Duress (criminal law)

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In criminal law, duress is a defence to many offences. Showing that one has been coerced, forced or threatened to participate in a criminal act either with threats or coercion applied to the defendant or a close relative of the defendant. It provides a complete defence, although there are numerous exceptions.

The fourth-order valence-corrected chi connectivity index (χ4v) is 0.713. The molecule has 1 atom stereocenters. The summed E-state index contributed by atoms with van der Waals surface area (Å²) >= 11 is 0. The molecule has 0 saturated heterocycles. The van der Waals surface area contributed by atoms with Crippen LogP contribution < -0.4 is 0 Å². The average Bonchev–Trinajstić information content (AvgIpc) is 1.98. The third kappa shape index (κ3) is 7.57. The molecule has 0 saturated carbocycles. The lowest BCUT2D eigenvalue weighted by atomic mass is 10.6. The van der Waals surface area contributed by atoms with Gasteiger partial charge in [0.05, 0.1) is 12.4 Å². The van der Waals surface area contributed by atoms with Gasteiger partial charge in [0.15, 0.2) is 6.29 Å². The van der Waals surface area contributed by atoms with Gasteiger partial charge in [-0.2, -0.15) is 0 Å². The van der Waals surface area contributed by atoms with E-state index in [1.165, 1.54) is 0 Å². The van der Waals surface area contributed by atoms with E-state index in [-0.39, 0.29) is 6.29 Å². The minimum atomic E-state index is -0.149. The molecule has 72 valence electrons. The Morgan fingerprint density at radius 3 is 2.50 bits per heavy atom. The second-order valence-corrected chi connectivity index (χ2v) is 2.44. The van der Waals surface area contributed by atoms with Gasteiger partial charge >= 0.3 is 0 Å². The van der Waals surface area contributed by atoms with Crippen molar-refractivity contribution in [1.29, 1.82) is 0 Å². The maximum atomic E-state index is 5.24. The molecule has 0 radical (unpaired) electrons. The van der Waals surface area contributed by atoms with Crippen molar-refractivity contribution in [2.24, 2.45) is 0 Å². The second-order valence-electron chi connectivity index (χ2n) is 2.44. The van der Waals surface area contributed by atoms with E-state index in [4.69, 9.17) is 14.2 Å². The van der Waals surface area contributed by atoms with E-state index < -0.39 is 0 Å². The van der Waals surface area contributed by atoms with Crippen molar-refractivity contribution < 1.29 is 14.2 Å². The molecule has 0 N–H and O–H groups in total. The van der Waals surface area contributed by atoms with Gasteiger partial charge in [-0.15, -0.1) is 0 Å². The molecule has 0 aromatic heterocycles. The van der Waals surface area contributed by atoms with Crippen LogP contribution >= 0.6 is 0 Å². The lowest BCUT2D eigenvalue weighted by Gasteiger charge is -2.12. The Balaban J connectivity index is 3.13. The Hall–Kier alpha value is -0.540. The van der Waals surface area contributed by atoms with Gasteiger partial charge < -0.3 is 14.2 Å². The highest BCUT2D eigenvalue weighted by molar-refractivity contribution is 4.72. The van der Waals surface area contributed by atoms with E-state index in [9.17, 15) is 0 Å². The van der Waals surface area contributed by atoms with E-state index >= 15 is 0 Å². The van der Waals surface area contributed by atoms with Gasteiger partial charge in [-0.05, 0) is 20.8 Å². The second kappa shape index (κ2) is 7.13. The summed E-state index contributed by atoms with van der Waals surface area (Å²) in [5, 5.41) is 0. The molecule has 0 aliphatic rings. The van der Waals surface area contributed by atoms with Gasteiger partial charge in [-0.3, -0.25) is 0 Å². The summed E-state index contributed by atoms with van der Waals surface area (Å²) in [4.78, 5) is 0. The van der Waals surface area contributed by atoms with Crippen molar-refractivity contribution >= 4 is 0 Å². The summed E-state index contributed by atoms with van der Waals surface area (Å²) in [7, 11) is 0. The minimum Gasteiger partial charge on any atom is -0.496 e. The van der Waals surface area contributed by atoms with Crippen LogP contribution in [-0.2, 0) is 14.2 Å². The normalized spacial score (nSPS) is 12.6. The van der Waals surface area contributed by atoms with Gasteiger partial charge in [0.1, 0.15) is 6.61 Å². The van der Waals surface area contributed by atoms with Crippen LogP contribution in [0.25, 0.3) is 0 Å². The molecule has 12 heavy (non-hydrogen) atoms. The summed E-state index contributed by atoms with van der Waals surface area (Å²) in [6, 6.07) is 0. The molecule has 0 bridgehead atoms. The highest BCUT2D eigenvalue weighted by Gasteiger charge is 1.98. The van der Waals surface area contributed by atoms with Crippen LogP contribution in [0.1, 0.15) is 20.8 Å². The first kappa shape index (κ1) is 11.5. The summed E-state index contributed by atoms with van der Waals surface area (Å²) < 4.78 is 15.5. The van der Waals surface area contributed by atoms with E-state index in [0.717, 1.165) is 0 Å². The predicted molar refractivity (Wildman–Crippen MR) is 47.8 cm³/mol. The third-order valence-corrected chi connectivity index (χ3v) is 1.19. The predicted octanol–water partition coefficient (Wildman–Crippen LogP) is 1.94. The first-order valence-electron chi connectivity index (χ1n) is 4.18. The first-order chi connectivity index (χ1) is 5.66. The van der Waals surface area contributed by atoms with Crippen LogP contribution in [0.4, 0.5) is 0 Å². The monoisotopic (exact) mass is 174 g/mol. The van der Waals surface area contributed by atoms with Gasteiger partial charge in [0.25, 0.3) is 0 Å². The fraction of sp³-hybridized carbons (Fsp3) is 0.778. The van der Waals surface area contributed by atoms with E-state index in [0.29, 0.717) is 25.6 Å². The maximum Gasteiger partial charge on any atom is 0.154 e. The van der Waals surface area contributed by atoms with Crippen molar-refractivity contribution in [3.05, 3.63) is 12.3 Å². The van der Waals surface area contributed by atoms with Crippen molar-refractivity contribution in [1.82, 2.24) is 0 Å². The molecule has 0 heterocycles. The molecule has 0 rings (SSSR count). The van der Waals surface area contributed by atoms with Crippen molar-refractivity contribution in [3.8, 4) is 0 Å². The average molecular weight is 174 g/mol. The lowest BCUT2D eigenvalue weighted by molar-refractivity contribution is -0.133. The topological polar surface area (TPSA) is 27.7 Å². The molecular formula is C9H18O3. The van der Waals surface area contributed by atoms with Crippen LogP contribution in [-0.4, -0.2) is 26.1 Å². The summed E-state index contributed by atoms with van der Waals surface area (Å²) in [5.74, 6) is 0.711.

In English law, duress is not accepted as a defence to murder, attempted murder or treason, nor does it provide a defence for those who have willingly joined criminal gangs but who are now coerced by members of the gang to commit criminal acts. The test for duress in English criminal law is that the defendant must act with a clear causal and immediate link to a threat of death or serious physical injury, and a "sober person of reasonable firmness sharing the characteristics of the defendant" would have done similarly[1].

References

  1. R v. Graham, [1982] All ER 801